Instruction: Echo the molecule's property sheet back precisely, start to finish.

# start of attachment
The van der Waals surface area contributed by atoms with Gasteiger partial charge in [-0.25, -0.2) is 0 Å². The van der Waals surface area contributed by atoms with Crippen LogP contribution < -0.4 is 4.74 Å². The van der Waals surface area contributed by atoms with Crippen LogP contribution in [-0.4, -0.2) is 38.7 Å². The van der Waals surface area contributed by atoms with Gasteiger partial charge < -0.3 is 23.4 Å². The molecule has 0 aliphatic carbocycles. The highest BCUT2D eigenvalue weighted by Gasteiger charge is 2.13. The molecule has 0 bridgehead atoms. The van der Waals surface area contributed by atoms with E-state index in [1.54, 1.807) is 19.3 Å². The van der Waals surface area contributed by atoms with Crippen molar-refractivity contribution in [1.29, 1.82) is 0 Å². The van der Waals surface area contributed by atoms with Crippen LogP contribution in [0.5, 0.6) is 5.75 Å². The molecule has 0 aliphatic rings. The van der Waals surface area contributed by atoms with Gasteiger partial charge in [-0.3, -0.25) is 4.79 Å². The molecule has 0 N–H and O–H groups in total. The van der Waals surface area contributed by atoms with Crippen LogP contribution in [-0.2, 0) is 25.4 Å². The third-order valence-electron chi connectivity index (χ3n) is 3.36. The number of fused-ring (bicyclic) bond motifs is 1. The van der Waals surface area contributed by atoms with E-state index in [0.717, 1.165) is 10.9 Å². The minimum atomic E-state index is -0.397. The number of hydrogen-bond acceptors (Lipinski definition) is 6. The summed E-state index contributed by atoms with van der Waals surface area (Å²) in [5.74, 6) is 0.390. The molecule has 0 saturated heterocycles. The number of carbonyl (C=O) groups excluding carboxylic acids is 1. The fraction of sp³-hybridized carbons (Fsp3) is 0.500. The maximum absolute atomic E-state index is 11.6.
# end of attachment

The van der Waals surface area contributed by atoms with Gasteiger partial charge in [-0.25, -0.2) is 0 Å². The van der Waals surface area contributed by atoms with Crippen LogP contribution < -0.4 is 4.74 Å². The van der Waals surface area contributed by atoms with Crippen LogP contribution in [-0.4, -0.2) is 38.7 Å². The van der Waals surface area contributed by atoms with Gasteiger partial charge < -0.3 is 23.4 Å². The molecule has 0 aliphatic carbocycles. The highest BCUT2D eigenvalue weighted by Gasteiger charge is 2.13. The molecule has 0 bridgehead atoms. The van der Waals surface area contributed by atoms with E-state index in [1.54, 1.807) is 19.3 Å². The van der Waals surface area contributed by atoms with Crippen molar-refractivity contribution in [1.29, 1.82) is 0 Å². The van der Waals surface area contributed by atoms with Crippen LogP contribution in [0.5, 0.6) is 5.75 Å². The molecule has 0 aliphatic rings. The van der Waals surface area contributed by atoms with Gasteiger partial charge in [-0.3, -0.25) is 4.79 Å². The molecule has 0 N–H and O–H groups in total. The van der Waals surface area contributed by atoms with Crippen LogP contribution in [-0.2, 0) is 25.4 Å². The third-order valence-electron chi connectivity index (χ3n) is 3.36. The number of fused-ring (bicyclic) bond motifs is 1. The van der Waals surface area contributed by atoms with E-state index in [0.717, 1.165) is 10.9 Å². The minimum atomic E-state index is -0.397. The number of hydrogen-bond acceptors (Lipinski definition) is 6. The summed E-state index contributed by atoms with van der Waals surface area (Å²) in [5.74, 6) is 0.390. The molecule has 0 saturated heterocycles. The number of carbonyl (C=O) groups excluding carboxylic acids is 1. The fraction of sp³-hybridized carbons (Fsp3) is 0.500. The maximum absolute atomic E-state index is 11.6.